Then C is discharged via R to V_{2} (which is '0') and voltage V_{1} drops. When V_{1} becomes less than V_{T}, V_{2} becomes '1' and V_{o} output goes low. The output change affects V_{1}, which is instantly decreasing by V_{CC} and acquires the V_{T}V_{CC} value. The return time of V_{1} at the threshold voltage is equal to:
T1 = RC·ln((V_{CC}+V_{T}) / V_{T})
Then, C is charged by R from V2 (now it is in high state) and voltage V1 is increasing. When V1 reaches the VT again, V2 becomes '0' again and Vo becomes '1'. The circuit continuously repeats the oscillation. The time required to reach V1 the threshold voltage is:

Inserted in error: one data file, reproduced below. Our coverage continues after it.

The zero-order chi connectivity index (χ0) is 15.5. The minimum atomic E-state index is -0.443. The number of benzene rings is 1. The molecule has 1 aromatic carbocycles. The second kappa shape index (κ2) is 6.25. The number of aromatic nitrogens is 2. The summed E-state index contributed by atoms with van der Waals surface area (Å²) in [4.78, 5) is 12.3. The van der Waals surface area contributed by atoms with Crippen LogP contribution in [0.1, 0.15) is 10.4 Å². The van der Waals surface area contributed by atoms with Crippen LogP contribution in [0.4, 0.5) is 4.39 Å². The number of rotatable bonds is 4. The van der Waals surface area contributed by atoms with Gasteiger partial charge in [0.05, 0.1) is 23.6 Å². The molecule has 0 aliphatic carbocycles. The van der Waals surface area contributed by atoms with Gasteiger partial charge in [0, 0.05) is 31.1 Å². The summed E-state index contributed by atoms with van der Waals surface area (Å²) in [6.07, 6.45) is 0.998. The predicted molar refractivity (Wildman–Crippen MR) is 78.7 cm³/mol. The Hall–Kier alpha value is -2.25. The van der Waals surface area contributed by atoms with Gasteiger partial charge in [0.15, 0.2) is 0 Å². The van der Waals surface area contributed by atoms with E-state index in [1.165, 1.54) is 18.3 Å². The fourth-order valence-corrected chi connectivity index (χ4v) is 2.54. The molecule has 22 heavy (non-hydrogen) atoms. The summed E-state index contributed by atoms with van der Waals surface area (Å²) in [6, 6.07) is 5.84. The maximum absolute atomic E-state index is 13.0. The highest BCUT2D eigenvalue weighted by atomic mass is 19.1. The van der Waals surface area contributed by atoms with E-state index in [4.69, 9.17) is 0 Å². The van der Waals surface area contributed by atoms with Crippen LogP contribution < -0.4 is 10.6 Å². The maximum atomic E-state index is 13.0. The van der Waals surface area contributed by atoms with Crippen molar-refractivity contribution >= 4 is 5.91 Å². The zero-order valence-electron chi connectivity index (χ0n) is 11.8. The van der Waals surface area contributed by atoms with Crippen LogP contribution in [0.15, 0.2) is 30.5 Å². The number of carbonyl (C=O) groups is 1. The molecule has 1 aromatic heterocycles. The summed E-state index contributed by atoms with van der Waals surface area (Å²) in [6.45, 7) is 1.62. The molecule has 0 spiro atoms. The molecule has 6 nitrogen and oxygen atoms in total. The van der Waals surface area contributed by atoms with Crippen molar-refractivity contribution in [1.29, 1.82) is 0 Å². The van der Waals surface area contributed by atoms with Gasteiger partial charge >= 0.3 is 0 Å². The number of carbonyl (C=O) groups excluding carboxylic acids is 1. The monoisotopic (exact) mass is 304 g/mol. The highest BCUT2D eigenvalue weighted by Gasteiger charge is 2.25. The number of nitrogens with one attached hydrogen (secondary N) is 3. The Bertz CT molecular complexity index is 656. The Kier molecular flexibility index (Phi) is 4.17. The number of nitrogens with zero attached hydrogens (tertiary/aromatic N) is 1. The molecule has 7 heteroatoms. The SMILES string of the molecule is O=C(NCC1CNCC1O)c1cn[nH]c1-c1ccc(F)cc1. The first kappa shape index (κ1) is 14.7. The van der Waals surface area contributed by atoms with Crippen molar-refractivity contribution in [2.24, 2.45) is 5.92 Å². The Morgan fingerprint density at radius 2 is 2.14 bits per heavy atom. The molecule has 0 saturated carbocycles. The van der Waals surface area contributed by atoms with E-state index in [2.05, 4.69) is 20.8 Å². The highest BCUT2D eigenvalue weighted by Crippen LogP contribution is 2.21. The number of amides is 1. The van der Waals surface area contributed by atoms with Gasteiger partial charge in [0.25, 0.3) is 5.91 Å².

T2 = RC·ln( V_{T } 2V_{CC }/ V_{T}  V_{CC })
In circuit analysis of Figure 44, the influence of input protection diodes of the first inverter must also be taken into account: in fact V_{1} ranges between V_{CC} + V_{D} and V_{D}.
The two times T1 and T2 are equal when the threshold voltage equals V_{CC} / 2. In each case, the period of the generated clock signal is equal to the sum of these two times.
4.2.2 Crystal oscillators.
The circuit of the previous paragraph can produce simple lowprecision clock and 1MHz clock waveforms. Higherfrequency clock signals are produced using crystal oscillators.
Before analyzing the circuit of a crystal oscillator, some theoretical elements for the operation of an oscillator and the physical properties of the quartz crystals are listed below.
Figure 45
An oscillator consists in its theoretical form of an amplifier circuit and a filter, which are connected to a positive feedback loop (Figure 45). To operate the circuit as an oscillator,
 a) the gain in the loop must be greater than one.